And listen, if you haven’t done it yet, it is still my birthday month. So if you want to go ahead, rate this podcast so that we can climb the charts and help as many people with ADHD as possible. Please go for it. I so appreciate it.

Today, we’re going to be talking about what it’s like to receive a late in life diagnosis of ADHD and how to navigate it. In the last four years of coaching, I would say that some of the most tender moments that I’ve had, as a coach have been with clients who are navigating a late in life diagnosis and helping them to process it and deal with all of the emotions involved in that. So here’s where we’re going to start, I want to make it really, really clear that the term late in life is 100% subjective. I have clients who are diagnosed in their 30s who feel that they were diagnosed late. I also have clients in their 70s as well. And I think, like objectively we can say that’s pretty late. So the range doesn’t actually matter. It’s like whether or not you identify whether or not you believe you were diagnosed late in life. So the actual age doesn’t matter. Because it’s like, I was diagnosed later than I wanted to be diagnosed. You know what I’m saying a 25 year olds can wish that they were diagnosed at five, and a 65 year olds can wish that they were diagnosed at 40. And it truly doesn’t even matter. It’s not a competition.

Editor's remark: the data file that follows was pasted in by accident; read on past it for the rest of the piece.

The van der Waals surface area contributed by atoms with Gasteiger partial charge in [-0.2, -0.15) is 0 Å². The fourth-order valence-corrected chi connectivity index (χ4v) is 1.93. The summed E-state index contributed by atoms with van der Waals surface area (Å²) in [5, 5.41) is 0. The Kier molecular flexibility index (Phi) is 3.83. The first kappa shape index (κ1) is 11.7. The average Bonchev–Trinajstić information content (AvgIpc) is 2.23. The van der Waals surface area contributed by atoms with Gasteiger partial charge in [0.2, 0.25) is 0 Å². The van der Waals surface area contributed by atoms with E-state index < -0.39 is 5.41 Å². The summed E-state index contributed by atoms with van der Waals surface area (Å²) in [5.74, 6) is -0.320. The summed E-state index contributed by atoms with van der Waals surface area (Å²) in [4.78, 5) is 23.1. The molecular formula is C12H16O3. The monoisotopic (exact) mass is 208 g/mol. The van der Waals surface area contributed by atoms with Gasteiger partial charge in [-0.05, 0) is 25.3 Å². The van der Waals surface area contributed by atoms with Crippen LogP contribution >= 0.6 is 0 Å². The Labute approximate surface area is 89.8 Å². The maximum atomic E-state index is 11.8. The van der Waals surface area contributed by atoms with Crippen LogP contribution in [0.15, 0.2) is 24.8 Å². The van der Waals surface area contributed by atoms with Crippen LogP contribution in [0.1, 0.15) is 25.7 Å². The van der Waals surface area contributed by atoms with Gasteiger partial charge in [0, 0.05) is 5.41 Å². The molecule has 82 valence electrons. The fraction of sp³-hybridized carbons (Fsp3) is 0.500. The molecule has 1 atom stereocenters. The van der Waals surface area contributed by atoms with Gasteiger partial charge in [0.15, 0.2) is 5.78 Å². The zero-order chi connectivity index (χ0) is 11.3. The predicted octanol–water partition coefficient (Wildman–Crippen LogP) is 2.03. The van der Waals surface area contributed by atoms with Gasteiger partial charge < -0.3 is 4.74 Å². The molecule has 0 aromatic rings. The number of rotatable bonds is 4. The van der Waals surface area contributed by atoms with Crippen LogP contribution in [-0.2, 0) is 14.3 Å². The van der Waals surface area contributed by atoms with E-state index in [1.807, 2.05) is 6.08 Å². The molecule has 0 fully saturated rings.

It’s not a competition. We don’t have to like police each other and be like, Well, you’re not diagnosed as late as me and so your feelings are not as valid as mine. That’s not how this is gonna work. Okay, so if you identify someone who’s like, yeah, my diagnosis was like way later than I wanted it to be, then this episode is for you. Or if you’re in relationship with people who are navigating a late in life diagnosis, then this episode is for you. The place that I start with everyone is there’s going to be a range of experiences and whatever you experience is the right thing if you experience relief, perfect. That’s the right way to do this. If you experience anger, great, that’s the right way. If you experience grief, or shame or whatever, it doesn’t matter. Again, like every single experience Dance is valid.